February 22, 2011 10:54:13 AM EST
We are battling thrush. My daughter’s diaper area is terrible; it’s in her mouth, and on my nipples. It’s like we keep treating it and then it shows up again. We do use cloth diapers, and I’m wondering if that is contributing. Do you have any advice for how to treat our diapers, so that we can finally be done with this?!
Yeast in New York
Dear Yeast in New York,
As soon as I saw your question, I thought of local mom & blogger, Brea from Contentedly Crunchy. She recently had some serious battles with yeast and thrush, and came out victorious! I was excited that she offered to take time out of her busy schedule to share with you, and our TGN customers, what worked for her family. Here are Brea’s thrush tips for you! – Abby
Dear Fellow Fungus Fighter,
My family recently had a yeast outbreak that would not stay dead. I lost count of how many times I treated. I learned that yeast is tricky because it can hang around – not dying but not thriving – for a long while. So you definitely want to treat your diapers, towels, breast pads, and bras with every outbreak. Those items can very easily harbor yeast long enough for them to re-colonize you and your baby when they come in contact with you again.
I advise moving to disposables wherever possible (breast pads, diapers, wipes, paper towels instead of hand towels) and washing everything else after EVERY use (bath towels, bras, anything else that touches hands, nipples, or baby bum – especially if they are warm and moist). And when you wash these items, do something – or a combination of things – that will kill the yeast!
Here are the ways I have put the kibosh on candida:
1. HOT water – turn up the temperature on your water heater 30 minutes before you do your laundry (remember to turn it back down when you’re done!). Or you can add pots of boiling water to a top-loader. Another option, if you only have a few diapers impacted or a several wipes, is to boil clean diapers in a large pot on the stove.
2. Vinegar – add distilled white vinegar to an extra rinse. The acidity can kill yeast. Do not use any other kind of vinegar. Just distilled white. Vinegar can also be diluted and used as a rinse on your nipples and on your baby’s diaper area.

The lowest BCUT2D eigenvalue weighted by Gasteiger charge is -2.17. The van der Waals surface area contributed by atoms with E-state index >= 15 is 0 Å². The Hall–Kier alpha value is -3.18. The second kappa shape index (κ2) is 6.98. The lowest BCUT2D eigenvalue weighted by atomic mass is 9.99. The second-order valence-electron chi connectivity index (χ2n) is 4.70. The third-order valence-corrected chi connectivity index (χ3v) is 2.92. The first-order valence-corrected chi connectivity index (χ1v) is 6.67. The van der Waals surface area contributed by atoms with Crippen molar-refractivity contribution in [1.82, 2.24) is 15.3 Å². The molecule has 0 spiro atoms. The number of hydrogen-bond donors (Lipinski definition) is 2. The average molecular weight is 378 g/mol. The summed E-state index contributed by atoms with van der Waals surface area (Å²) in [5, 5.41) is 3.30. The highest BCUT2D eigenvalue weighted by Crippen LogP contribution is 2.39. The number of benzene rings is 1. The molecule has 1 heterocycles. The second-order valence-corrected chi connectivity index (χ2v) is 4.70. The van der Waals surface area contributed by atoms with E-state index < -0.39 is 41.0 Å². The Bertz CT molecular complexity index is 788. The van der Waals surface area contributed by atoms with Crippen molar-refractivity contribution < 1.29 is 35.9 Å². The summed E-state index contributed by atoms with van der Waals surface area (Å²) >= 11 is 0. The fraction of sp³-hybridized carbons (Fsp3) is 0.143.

3. Tea Tree Essential Oil – this essential oil is known for its broad antimicrobial properties. Add several drops to your wash or rinse.
4. Grapefruit Seed Extract – this is available in health food stores, in the supplements section. Add 15-20 drops to your wash or rinse. I read somewhere that GSE combined with vinegar was shown to decrease their effectiveness in killing yeast, so I’ve made sure to do those two separately (sorry I don’t have a reference – I can’t find it now!). GSE can also be diluted and used on your nipples, on your baby’s diaper area, and taken orally. (http://drjaygordon.com/breastfeeding/thrush.html)
5. Bleach – I consider this a last ditch effort because bleach is so harsh for the environment, the diapers, and my baby’s skin, but I used everything with our last round of yeast (both my kids and I were also on systemic antifungals – I was done messing around!). I pretty much nuked the diapers. Once they were washed in boiling water, I added a quarter cup of bleach.
6. SUN – I’ve generally read and been told that UV rays are an excellent way to kill yeast, though this article says otherwise.
7. If you can’t sun them, dry them on HOT.
Another issue I had with yeast and diapers was that I had to strip the diapers of some of the cream treatments so the diapers wouldn’t stink. My solution was to do my regular cold rinse of dirty diapers, add about 2 TBSP of the classic blue Dawn to a SUPER hot wash with detergent, and then do hot rinses with one or more of the above yeast-killers until the suds were gone. Dry on hot (or sun!) and I got stripped and practically sterile diapers out of the process!
With the other cloth items I mentioned, I did hot washes with one of the yeast-killers added. If I was feeling particularly spiteful, I’d do an extra rinse with a yeast-killer while I trash talked the candida.
If you find that the rash is still coming back, it’s quite possible that you have not treated all the infected people – or all the people’s infected parts. During the second-to-last outbreak in our family, my husband realized he had athlete’s foot. So he was added to the treatment regimen. We had another round after that and he continued to treat his feet while the kiddos and I took systemic prescription medication and I used up all the hot water on our laundry! I’m happy to say that we have been yeast free for a few weeks now! FINALLY!
Brea is a crunchy-and-getting-crunchier, very part-time jobbing wife and mother of two boys. Perpetually curious and married to a self-described nerd. Check out what she’s getting into currently on her blog: Contentedly Crunchy: The 21st Century Hippy